The Edmond Sun
Reece Ritter, a University of Central Oklahoma freshman from Pryor, said he is in the moderate class of individuals who text. He acknowledged that he sends text messages while he drives.
“I’m guilty of it,” he said.
Wednesday morning, Ritter was at the UCO Wellness Center experiencing AT&T’s virtual texting-while-driving simulator designed to demonstrate potential life-and-death consequences of texting while driving.
Participants sit in a full-sized car and wear a visor that takes them on a virtual road course. Near the car, an AT&T technician uses a laptop computer to send text messages to the participant who sends a reply via their cell phone while they’re driving. After the brief simulation, the system tallies things like crossing the centerline and hitting pedestrians.
After signing a pledge to not text while driving, Ritter said during his simulator experience he struck several pedestrians. He said he will remember the experience the next time he sends a text message, and he will try to limit doing so to when he is at a stop light.
UCO junior Kaleigh Kuglmeier said she has been sending text messages since she’s had a cell phone. Kuglmeier said the realistic simulator is a reality check and the experience will likely change her texting habits.
“I think it’s a good thing they’re doing,” she said.
A recent AT&T survey found that 97 percent of teens say they know that texting is dangerous. The survey also found:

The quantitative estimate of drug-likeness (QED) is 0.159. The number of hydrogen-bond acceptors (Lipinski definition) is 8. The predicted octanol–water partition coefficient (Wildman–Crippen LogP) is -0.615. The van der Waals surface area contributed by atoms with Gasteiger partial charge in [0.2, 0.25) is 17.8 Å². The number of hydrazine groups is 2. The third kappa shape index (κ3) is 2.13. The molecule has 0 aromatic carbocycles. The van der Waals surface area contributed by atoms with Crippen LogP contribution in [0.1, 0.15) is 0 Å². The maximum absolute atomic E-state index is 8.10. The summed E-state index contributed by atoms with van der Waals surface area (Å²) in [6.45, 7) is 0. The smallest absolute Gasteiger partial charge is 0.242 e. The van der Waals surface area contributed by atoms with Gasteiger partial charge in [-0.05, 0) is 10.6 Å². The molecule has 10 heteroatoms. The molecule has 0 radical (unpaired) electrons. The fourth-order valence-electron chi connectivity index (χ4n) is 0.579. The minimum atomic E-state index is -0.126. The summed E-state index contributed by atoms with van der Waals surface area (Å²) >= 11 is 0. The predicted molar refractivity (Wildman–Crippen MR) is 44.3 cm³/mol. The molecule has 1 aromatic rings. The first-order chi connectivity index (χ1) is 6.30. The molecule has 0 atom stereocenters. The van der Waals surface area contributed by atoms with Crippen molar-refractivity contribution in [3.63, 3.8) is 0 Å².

• 75 percent of teens surveyed say that texting while driving is “common” among their friends;
• Almost all teens (89 percent) expect a reply to a text or email within 5 minutes or less; and
• 77 percent of teens report seeing their parents text while driving.
Spokeswoman Emily Lang said AT&T is building on the It Can Wait campaign, which has raised awareness of the dangers of texting while driving and resulted in more than 1.2 million pledges to not text behind the wheel.
“It’s not an issue that just affects teens,” Lang said. “It affects everybody.”
Lives can be changed by texting in the blink of an eye. Lang said if you are driving a car going 65 mph and look away for one second the car would have traveled the length of a basketball court.
“In 5 seconds you’ve gone the length of a football field,” Lang said. “And we would never drive the length of a football field blindfolded. But people that text behind the wheel are basically doing that.”
AT&T offers an online driving simulator at www.itcanwait.com where citizens can take the pledge to not text and drive and anyone with access to the Internet can use an online simulator to experience the dangers of texting while driving.
The company also offers the DriveMode app that will turn on automatically once your vehicle starts moving 25 miles per hour. Then anyone who tries to text or email will receive an auto reply message telling them you’re currently driving and will get back to them soon.
While enabled, depending on your device, the app also stops incoming sounds for texts, email and voice calls so you’re less tempted to grab the phone. The app automatically turns off once the vehicle is going less than 25 mph for 5 minutes and then the user can view the calls, messages and email as they normally would.
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